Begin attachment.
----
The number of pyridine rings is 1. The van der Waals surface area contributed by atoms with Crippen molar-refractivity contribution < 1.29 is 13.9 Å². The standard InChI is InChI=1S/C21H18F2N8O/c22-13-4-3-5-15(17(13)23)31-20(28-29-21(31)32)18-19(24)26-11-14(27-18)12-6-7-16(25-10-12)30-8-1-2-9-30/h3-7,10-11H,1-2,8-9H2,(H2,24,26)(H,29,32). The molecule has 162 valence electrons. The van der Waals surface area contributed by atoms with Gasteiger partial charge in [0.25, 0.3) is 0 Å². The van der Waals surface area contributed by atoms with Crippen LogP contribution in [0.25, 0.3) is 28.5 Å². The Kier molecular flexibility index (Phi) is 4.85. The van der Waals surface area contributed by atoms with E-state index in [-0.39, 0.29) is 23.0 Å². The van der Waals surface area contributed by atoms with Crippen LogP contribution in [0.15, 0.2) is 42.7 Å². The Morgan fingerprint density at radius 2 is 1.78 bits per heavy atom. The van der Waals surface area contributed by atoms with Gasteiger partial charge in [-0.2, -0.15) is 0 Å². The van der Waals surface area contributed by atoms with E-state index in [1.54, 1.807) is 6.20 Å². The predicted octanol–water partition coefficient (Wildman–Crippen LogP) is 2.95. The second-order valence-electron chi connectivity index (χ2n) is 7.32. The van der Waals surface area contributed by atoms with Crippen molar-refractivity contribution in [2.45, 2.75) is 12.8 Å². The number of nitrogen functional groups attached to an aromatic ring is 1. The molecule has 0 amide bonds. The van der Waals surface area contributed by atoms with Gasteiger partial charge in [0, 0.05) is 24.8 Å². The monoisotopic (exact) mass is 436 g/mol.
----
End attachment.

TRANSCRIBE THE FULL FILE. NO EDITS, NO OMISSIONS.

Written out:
The number of pyridine rings is 1. The van der Waals surface area contributed by atoms with Crippen molar-refractivity contribution < 1.29 is 13.9 Å². The standard InChI is InChI=1S/C21H18F2N8O/c22-13-4-3-5-15(17(13)23)31-20(28-29-21(31)32)18-19(24)26-11-14(27-18)12-6-7-16(25-10-12)30-8-1-2-9-30/h3-7,10-11H,1-2,8-9H2,(H2,24,26)(H,29,32). The molecule has 162 valence electrons. The van der Waals surface area contributed by atoms with Gasteiger partial charge in [0.25, 0.3) is 0 Å². The van der Waals surface area contributed by atoms with Crippen LogP contribution in [0.25, 0.3) is 28.5 Å². The Kier molecular flexibility index (Phi) is 4.85. The van der Waals surface area contributed by atoms with E-state index in [-0.39, 0.29) is 23.0 Å². The van der Waals surface area contributed by atoms with Crippen LogP contribution in [0.15, 0.2) is 42.7 Å². The Morgan fingerprint density at radius 2 is 1.78 bits per heavy atom. The van der Waals surface area contributed by atoms with Gasteiger partial charge in [-0.2, -0.15) is 0 Å². The van der Waals surface area contributed by atoms with E-state index in [1.54, 1.807) is 6.20 Å². The predicted octanol–water partition coefficient (Wildman–Crippen LogP) is 2.95. The second-order valence-electron chi connectivity index (χ2n) is 7.32. The van der Waals surface area contributed by atoms with Crippen molar-refractivity contribution in [2.45, 2.75) is 12.8 Å². The number of nitrogen functional groups attached to an aromatic ring is 1. The molecule has 0 amide bonds. The van der Waals surface area contributed by atoms with Gasteiger partial charge in [0, 0.05) is 24.8 Å². The monoisotopic (exact) mass is 436 g/mol.